• FWIW Block[{$InternalSameQTolerance = 0.55}, Total[Counts[xs]]] fixes this particular example. – Chip Hurst Jan 20 '19 at 17:11 • Since nobody is claiming this is expected behavior, I am reporting it. As far as I can tell, it is either a bug or a documentation bug. (Perhaps we shd not expect floats to work correctly as assocation keys, but then this shd be listed as a possible issue. Or, perhaps Counts shd be expected to be as intelligent as Tally.) – Alan Jan 20 '19 at 17:27 ## 2 Answers Update: Counts[data] seems to be equivalent to AssociationThread @@ Transpose@Tally[data]. The OP's problem arises because in constructing an Association, keys are checked for uniqueness and later entries with a duplicate key replace earlier entries. (Simple example: Association[{1. -> 1, 1. -> 2}].) Uniqueness is determined by MatchQ, I believe, which has problems discussed below in the original answer. The problem with SameQ not strictly being an equivalence relation due nontransitivity is still an issue. This update principally clarifies the role of forming an association: It discards entries of the Tally with duplicate keys, which results in an undercount. Original answer: Working with floating-point numbers is tricky. I'd say the most important, common issue is that rounding errors lead to different but close numbers that users wish would be treated the same. Introductory programming courses teach that comparing floats should be done with something like Abs[x - y] < $$MyTolerance$$. In Mathematica similar (but relative) tolerances are built into SameQ and Equal, which are controlled by the the internal system parameters Internal$SameQTolerance and Internal$EqualTolerance respectively (see also this; this question has similar issues as the OP). Perhaps less well known is that MatchQ has a small tolerance like SameQ but is slightly more restrictive. The most important difference is that MatchQ is transitive but SameQ is not. These functions play various roles in pattern-matching and comparing numbers, and their issues affect functions like Counts[] when applied to floating-point data. When constructing classes from data, as in Counts[], some reflection should lead one to think that using a comparison that is an equivalence relation, and therefore transitive, would be desirable. And if not transitive, it should be at least "locally transitive" on the actual data being used. By "locally transitive," I mean that the relation is transitive when restricted to the data set, even if it is not transitive on all floating-point numbers. This seems to be the problem with the OP's example: SameQ is not transitive on xs. I say "seems" because I cannot check the internal workings of Counts[]. It's possible that SameQ is used to construct the keys and MatchQ to tally the counts. It seems to me that Counts[] uses SameQ and CountsBy[] uses MatchQ to construct the keys, however the counting is done. Since SameQ is not transitive, the order that the data is processed can make a difference. Nevertheless, the problem can be fixed by making SameQ locally transitive on xs. The reason this comes up in this example is that in constructing the data xs, the rounding drift amounts to 2 bits (2 ulp), which is one too many for SameQ to be locally transitive. Here is the best fix (that fixes SameQ -- Chip Hurst points out that the tolerance can be as small as 0.55, which is close to the value of Log10[4.] = 0.60.. that would be predicted by the observed rounding error): Block[{Internal$SameQTolerance = Internal$EqualTolerance}, Total@Counts[xs]] (* 100 *)  Another fix is to use MatchQ via CountsBy[]: Total@CountsBy[xs, # &] (* 100 *)  The CountsBy[] association has several keys for equal numbers, but it does have the correct total. The first solution seems better because it has one key for each cluster of equal numbers. (It likely that in some applications one would like distinct floating-point numbers to have distinct entries; then something like CountsBy[xs, ToString@*FullForm] would do the trick.) Appendix Some pictures showing the properties of SameQ and MatchQ on consecutive machine-precision floats: Block[{x1}, x1 = Table[1 + n*$MachineEpsilon, {n, 0, 5}];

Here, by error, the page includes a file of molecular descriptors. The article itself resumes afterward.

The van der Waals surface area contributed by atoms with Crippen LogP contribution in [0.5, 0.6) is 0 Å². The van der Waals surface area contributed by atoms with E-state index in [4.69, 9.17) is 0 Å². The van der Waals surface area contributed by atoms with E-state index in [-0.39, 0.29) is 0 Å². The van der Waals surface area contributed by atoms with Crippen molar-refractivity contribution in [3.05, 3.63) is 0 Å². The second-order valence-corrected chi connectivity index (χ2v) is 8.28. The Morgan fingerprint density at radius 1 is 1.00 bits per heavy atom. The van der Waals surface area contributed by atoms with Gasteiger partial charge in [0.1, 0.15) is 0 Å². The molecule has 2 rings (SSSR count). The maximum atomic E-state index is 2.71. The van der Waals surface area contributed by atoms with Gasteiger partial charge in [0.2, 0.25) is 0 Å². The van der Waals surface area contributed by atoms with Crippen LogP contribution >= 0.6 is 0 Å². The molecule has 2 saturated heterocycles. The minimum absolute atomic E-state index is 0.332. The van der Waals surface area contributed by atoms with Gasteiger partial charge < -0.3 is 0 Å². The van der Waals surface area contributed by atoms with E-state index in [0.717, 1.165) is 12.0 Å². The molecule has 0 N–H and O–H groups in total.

{Outer[Boole@*SameQ, x1, x1] // MatrixPlot[#, PlotLabel -> SameQ] &,
Outer[Boole@*MatchQ, x1, x1] // MatrixPlot[#, PlotLabel -> MatchQ] &} //
GraphicsRow
]


• When I have a little more time, I may reread and revise the original answer to conform with the update. – Michael E2 Jan 21 '19 at 18:28
Total@Counts@Chop@xs


100

CountsBy[xs, N]


CountsBy[xs, N] // Total


100

Maybe the precision caused the problem during counting.

keys = Keys@Counts[xs];
res = xs /. Thread[keys -> ConstantArray[0, Length@keys]]//FullForm


• As @ChipHurst says it's not the counting that's problematic, but the construction of the Association, where a key like 9.447839999999998 is seen as the same as the already existing key 9.44784 and thus overwrites its value, giving you a loss of data. – Roman Jan 20 '19 at 17:09
• @Roman yes, but CountsBy[xs, N] // Total works. – Jerry Jan 20 '19 at 17:18